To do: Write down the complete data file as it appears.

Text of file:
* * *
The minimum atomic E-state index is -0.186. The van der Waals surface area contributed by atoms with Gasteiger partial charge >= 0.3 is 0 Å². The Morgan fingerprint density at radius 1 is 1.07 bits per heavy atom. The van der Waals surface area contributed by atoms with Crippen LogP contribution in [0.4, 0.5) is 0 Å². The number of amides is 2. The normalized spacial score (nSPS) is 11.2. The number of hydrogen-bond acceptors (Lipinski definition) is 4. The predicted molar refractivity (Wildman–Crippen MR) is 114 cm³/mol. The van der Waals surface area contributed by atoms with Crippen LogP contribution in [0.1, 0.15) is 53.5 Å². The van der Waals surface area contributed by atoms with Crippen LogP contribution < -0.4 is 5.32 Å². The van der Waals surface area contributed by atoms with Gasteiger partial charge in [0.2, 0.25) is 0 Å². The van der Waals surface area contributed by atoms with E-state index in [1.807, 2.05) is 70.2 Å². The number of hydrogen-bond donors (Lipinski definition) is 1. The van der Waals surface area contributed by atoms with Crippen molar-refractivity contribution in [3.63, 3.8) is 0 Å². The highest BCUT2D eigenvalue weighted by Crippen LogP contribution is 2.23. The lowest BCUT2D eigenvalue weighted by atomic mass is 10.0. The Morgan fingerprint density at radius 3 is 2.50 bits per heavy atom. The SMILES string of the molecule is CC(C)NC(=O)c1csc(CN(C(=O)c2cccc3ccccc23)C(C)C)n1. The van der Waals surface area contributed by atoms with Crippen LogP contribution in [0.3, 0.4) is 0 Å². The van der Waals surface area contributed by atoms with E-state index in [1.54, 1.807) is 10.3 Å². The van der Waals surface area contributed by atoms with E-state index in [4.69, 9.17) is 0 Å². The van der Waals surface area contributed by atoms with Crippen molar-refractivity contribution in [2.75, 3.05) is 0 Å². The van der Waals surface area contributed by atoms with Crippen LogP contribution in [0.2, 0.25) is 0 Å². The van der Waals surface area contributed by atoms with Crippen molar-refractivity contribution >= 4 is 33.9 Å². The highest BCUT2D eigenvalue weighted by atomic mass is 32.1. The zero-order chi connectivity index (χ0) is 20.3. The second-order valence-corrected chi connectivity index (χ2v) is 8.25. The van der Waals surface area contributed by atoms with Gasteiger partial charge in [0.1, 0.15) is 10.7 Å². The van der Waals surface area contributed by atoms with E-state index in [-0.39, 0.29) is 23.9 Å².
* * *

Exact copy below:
The minimum atomic E-state index is -0.186. The van der Waals surface area contributed by atoms with Gasteiger partial charge >= 0.3 is 0 Å². The Morgan fingerprint density at radius 1 is 1.07 bits per heavy atom. The van der Waals surface area contributed by atoms with Crippen LogP contribution in [0.4, 0.5) is 0 Å². The number of amides is 2. The normalized spacial score (nSPS) is 11.2. The number of hydrogen-bond acceptors (Lipinski definition) is 4. The predicted molar refractivity (Wildman–Crippen MR) is 114 cm³/mol. The van der Waals surface area contributed by atoms with Crippen LogP contribution in [0.1, 0.15) is 53.5 Å². The van der Waals surface area contributed by atoms with Crippen LogP contribution < -0.4 is 5.32 Å². The van der Waals surface area contributed by atoms with Gasteiger partial charge in [0.2, 0.25) is 0 Å². The van der Waals surface area contributed by atoms with E-state index in [1.807, 2.05) is 70.2 Å². The number of hydrogen-bond donors (Lipinski definition) is 1. The van der Waals surface area contributed by atoms with Crippen molar-refractivity contribution in [3.63, 3.8) is 0 Å². The highest BCUT2D eigenvalue weighted by Crippen LogP contribution is 2.23. The lowest BCUT2D eigenvalue weighted by atomic mass is 10.0. The Morgan fingerprint density at radius 3 is 2.50 bits per heavy atom. The SMILES string of the molecule is CC(C)NC(=O)c1csc(CN(C(=O)c2cccc3ccccc23)C(C)C)n1. The van der Waals surface area contributed by atoms with Crippen LogP contribution in [0.3, 0.4) is 0 Å². The van der Waals surface area contributed by atoms with E-state index in [1.54, 1.807) is 10.3 Å². The van der Waals surface area contributed by atoms with E-state index in [4.69, 9.17) is 0 Å². The van der Waals surface area contributed by atoms with Crippen molar-refractivity contribution in [2.75, 3.05) is 0 Å². The van der Waals surface area contributed by atoms with Crippen LogP contribution in [0.2, 0.25) is 0 Å². The van der Waals surface area contributed by atoms with Crippen molar-refractivity contribution >= 4 is 33.9 Å². The highest BCUT2D eigenvalue weighted by atomic mass is 32.1. The zero-order chi connectivity index (χ0) is 20.3. The second-order valence-corrected chi connectivity index (χ2v) is 8.25. The van der Waals surface area contributed by atoms with Gasteiger partial charge in [0.1, 0.15) is 10.7 Å². The van der Waals surface area contributed by atoms with E-state index in [-0.39, 0.29) is 23.9 Å².